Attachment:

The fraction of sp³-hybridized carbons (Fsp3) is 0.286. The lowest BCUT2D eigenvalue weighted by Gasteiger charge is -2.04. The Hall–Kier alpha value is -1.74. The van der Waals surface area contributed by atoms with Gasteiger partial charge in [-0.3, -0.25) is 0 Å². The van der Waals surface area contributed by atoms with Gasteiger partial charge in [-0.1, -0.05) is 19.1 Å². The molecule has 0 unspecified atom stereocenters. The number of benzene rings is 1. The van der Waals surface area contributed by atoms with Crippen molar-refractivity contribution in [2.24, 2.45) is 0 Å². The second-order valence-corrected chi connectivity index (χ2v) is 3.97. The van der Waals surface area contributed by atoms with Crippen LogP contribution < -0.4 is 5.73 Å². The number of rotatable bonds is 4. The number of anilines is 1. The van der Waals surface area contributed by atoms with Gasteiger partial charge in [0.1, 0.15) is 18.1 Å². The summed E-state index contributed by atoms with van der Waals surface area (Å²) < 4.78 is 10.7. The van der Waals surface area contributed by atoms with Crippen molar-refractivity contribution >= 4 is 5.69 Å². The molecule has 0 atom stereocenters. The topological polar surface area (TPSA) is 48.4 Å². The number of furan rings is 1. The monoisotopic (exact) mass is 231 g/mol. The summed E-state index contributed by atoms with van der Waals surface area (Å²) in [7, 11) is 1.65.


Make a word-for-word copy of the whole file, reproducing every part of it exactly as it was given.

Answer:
The fraction of sp³-hybridized carbons (Fsp3) is 0.286. The lowest BCUT2D eigenvalue weighted by Gasteiger charge is -2.04. The Hall–Kier alpha value is -1.74. The van der Waals surface area contributed by atoms with Gasteiger partial charge in [-0.3, -0.25) is 0 Å². The van der Waals surface area contributed by atoms with Gasteiger partial charge in [-0.1, -0.05) is 19.1 Å². The molecule has 0 unspecified atom stereocenters. The number of benzene rings is 1. The van der Waals surface area contributed by atoms with Crippen molar-refractivity contribution in [2.24, 2.45) is 0 Å². The second-order valence-corrected chi connectivity index (χ2v) is 3.97. The van der Waals surface area contributed by atoms with Crippen LogP contribution < -0.4 is 5.73 Å². The number of rotatable bonds is 4. The number of anilines is 1. The van der Waals surface area contributed by atoms with Gasteiger partial charge in [0.1, 0.15) is 18.1 Å². The summed E-state index contributed by atoms with van der Waals surface area (Å²) < 4.78 is 10.7. The van der Waals surface area contributed by atoms with Crippen molar-refractivity contribution >= 4 is 5.69 Å². The molecule has 0 atom stereocenters. The topological polar surface area (TPSA) is 48.4 Å². The number of furan rings is 1. The monoisotopic (exact) mass is 231 g/mol. The summed E-state index contributed by atoms with van der Waals surface area (Å²) in [7, 11) is 1.65.